Choose the right vendor

Once you know your needs, try to find a vendor that can provide you with everything you’re looking for. Some vendors provide a combination of hardware, software, and cloud-based storage solutions, while others only specialize in one of these options.

It’s also important to note there are some nuances that apply and not all types of storage are compatible with all types of systems. For example, if you use network-attached storage, you will need NAS backup software.

Since there are a plethora of options available to you, your best option might be to combine two or more storage methods. Of course, you might still be able to implement a backup solution by yourself without getting help from a vendor, but it’s always a smart idea to get professional help.

Think about security

Security should always be your top priority and you need to think of a method that will keep your data secure in all scenarios. You have to think about not only malicious outsiders but also natural disasters that might destroy your systems, so always store your backups off-site.

If you can, hire an IT professional to help you devise a protection strategy that will help you ensure the data is safe in your on-site physical location as well as your remote location. They will know what needs to be done to protect data from malicious attacks and even secure your entire IT infrastructure.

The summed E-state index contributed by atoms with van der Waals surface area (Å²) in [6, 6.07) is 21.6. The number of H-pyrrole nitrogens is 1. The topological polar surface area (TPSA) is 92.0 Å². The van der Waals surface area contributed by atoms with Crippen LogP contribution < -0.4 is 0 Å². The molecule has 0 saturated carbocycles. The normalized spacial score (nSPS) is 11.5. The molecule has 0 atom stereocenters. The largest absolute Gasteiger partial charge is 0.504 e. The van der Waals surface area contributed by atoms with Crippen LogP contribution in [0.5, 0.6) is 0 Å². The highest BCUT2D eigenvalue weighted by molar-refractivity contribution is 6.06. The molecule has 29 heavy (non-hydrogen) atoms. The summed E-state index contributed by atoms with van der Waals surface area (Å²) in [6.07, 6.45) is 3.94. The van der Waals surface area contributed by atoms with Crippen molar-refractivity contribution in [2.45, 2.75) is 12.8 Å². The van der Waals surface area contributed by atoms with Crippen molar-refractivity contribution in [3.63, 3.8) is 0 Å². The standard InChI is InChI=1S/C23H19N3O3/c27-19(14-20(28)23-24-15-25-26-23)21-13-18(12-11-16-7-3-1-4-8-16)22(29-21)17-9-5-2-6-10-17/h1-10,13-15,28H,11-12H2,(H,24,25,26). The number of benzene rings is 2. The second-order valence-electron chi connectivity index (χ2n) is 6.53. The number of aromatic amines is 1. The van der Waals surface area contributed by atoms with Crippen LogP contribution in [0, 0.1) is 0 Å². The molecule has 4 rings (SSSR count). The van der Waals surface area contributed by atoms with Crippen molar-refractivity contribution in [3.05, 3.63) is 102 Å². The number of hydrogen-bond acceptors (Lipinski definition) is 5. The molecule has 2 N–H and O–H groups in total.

Build a data recovery plan

Having a backup strategy doesn’t mean a thing if you don’t know how to restore that data when you need it. Backup and recovery planning needs to be in your disaster recovery plan because it will ensure your business is up and running as quickly as possible after a disaster.

The average cost of downtime is $1,410 per minute and yet only 2% of businesses recover from a disaster in less than an hour. If you do the math, you’ll realize that every second of downtime counts, and if you don’t have a data recovery plan, it won’t end well for your business.

Create a plan that will outline all of the steps your organization needs to go through to restore the backed-up data. Outline how much data is absolutely necessary for your business to function and describe what methods can be used to bring back that data as quickly as possible.

Remember that not all data is made equal, so the best course of action is to create a tiered recovery plan that will allow you to restore your data from most to least important.

Test out your plan

Ideally, you will never have to use your plan. But in case you do, it’s best to know that your plan works even before you implement all of the procedures. And the only way you can be sure that the plan is foolproof is to simulate a data loss.

Create a scenario where you would act as if you were experiencing data loss or corruption. Go through your entire plan and processes and put the data back into the system. See how long this process takes you and if you’re not completely satisfied, try to find ways you can make improvements.

Of course, it’s not the end of the world if you can’t perform an instant recovery, but you should strive to perform data and file backup in a matter of minutes. An effective backup will provide you with a speedy recovery process, no matter if you’re trying to retrieve a single file or a large amount of data.

Disaster Recovery Backup

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Unfortunately, disaster can strike at any time and you can never be sure if and when something is going to happen that will cause you to lose your data.